5 types of agents in artificial intelligence

  • There are five types of AI agents, each with varying levels of complexity and intelligence—simple reflex agents, model-based reflex agents, goal-based agents, utility-based agents, and learning agents.
  • AI agents interact with their environment using sensors to perceive inputs and actuators to perform actions, operating in a cycle of perception, thought, and action to achieve specific goals.
  • Examples of intelligent agents include driverless cars, which use sensors and actuators to navigate, and virtual assistants like Siri, which respond to user queries and perform tasks based on learned behaviour.

Artificial Intelligence is a fascinating field of information technology that permeates many aspects of modern life. Though it may seem complex, we can gain a greater understanding and comfort with AI by exploring its components individually. By learning how these pieces fit together, we can better comprehend and implement AI technologies. This blog introduces the concept of intelligent agents in Artificial Intelligence and delves into the five types of agents in AI.

What is an agent in AI?

In the context of AI, an “agent” is an independent program or entity that interacts with its environment by perceiving its surroundings through sensors and acting through actuators or effectors. Agents operate in a cycle of perception, thought, and action using their actuators. Examples of agents include:

Software agents

These agents use file contents, keystrokes, and received network packages as sensory input and then act on those inputs, displaying the output on a screen.

Human agents

Humans are natural agents, with eyes, ears, and other organs serving as sensors, while hands, legs, mouths, and other body parts function as actuators.

Robotic agents

Robotic agents utilise cameras and infrared range finders as sensors and various servos and motors act as actuators.

Intelligent agents in AI are autonomous entities that interact with their environment using sensors and actuators to achieve specific goals. These agents can also learn from their environment to enhance their performance over time. Examples of intelligent agents in AI include driverless cars and virtual assistants like Siri.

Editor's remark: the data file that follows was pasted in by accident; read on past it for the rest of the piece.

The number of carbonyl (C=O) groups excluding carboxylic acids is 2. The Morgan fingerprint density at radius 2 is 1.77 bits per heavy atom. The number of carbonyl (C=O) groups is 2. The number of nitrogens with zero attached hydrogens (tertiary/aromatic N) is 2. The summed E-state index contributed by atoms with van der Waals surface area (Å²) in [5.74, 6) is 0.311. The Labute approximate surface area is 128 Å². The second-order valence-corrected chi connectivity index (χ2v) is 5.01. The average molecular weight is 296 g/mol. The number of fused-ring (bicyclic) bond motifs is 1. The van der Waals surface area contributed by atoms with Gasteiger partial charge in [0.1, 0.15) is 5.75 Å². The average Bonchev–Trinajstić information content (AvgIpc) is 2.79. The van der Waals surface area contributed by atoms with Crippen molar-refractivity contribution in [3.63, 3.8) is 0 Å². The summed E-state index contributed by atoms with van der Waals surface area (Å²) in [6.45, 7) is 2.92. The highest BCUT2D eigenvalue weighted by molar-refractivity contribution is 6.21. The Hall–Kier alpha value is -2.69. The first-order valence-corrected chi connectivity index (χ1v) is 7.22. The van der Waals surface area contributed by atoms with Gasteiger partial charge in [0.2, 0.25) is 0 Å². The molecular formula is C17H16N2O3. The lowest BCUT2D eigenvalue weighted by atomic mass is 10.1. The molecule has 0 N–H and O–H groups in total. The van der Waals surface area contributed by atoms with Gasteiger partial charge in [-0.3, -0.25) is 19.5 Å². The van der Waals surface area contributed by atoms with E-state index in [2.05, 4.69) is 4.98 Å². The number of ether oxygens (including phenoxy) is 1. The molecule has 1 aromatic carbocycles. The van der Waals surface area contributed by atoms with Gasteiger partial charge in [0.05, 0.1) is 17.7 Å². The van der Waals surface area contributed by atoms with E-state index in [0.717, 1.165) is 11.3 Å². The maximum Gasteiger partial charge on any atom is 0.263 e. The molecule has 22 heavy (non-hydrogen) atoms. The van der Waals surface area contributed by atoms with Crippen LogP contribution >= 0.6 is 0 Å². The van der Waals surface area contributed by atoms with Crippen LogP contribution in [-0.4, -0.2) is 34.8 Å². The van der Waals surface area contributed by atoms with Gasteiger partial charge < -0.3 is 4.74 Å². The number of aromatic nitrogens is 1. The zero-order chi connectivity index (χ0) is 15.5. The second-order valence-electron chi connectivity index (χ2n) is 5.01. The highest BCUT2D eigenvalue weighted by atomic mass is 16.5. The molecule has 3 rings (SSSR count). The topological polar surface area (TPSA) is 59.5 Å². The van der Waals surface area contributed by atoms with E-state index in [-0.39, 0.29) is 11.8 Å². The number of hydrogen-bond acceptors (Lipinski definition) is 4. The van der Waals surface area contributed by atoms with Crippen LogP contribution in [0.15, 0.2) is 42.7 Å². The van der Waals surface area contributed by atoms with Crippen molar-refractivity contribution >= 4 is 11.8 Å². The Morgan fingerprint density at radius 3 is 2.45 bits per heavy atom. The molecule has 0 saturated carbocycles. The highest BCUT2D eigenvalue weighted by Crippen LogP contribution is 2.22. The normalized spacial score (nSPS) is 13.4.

Also read: 5 types of AI hardware driving tomorrow’s intelligent machines

5 Types of Agents in Artificial Intelligence

There are five different types of intelligent agents used in AI, defined by their range of capabilities and intelligence levels:

Simple reflex agents

These agents operate solely based on current perception, without considering any history of perception. They are successful only in fully perceivable environments due to their limited intelligence and capabilities. Simple reflex agents are not adaptive; if something is not perceived in the current state, it will not influence the action. Their responses are essentially triggered by user-initiated events, referring to a list of pre-set rules and pre-programmed outcomes.

Model-based reflex agents

Model-based reflex agents have a significant advantage over simple reflex agents—they consider historical data and can function in partially observable environments. They utilise a model to represent the current state of the world and an internal state to reflect the current condition based on historical perception. While they choose actions similarly to simple reflex agents, their understanding of the environment is more comprehensive.

Also read: Delivering solutions with cognitive computing in AI

Goal-based agents

As the name suggests, these agents use goals to describe desirable outcomes and can choose among various possibilities to achieve them. Building on model-based agents, goal-based agents select the best action from available options to reach their goals, using artificial intelligence to make decisions. This process, known as ‘searching and planning,’ involves evaluating different actions to determine the most effective one.

Utility-based agents

Similar to goal-based agents, utility-based agents provide an additional utility measurement that rates potential scenarios based on desired results. They then choose the action that maximises the outcome. This capability allows them to trade off different factors before making a decision. For instance, a clothing store’s goal may be to maximise profit, but a utility-based agent also considers customer satisfaction. By setting utility as a real number (e.g., a 1-10 scale of customer satisfaction), the agent can make decisions in real-world scenarios based on utility.

Learning agents

Learning agents have an additional learning element, enabling them to gradually improve and become more knowledgeable about their environment over time. They learn from feedback on their actions and adapt accordingly. This process requires four components: the learning element (which learns from experience), the critic (which provides feedback), the performance element (which decides on external actions), and the problem generator (which keeps a history and makes new suggestions).

The rise of artificial intelligence is boundless. With forecasts predicting a 33.2% annual growth rate for the sector between 2020 and 2027 and research showing that 80% of retail executives expect their companies to adopt AI-powered intelligent automation by 2027, organisations that do not explore AI strategies risk being left behind. Understanding the role of intelligent agents is a crucial first step in appreciating AI’s potential.


Crystal Feng

Crystal Feng is an intern news reporter at Blue Tech Wave dedicated in tech trends. She is studying Chinese-English translation at Beijing International Studies University. Send tips to c.feng@btw.media.

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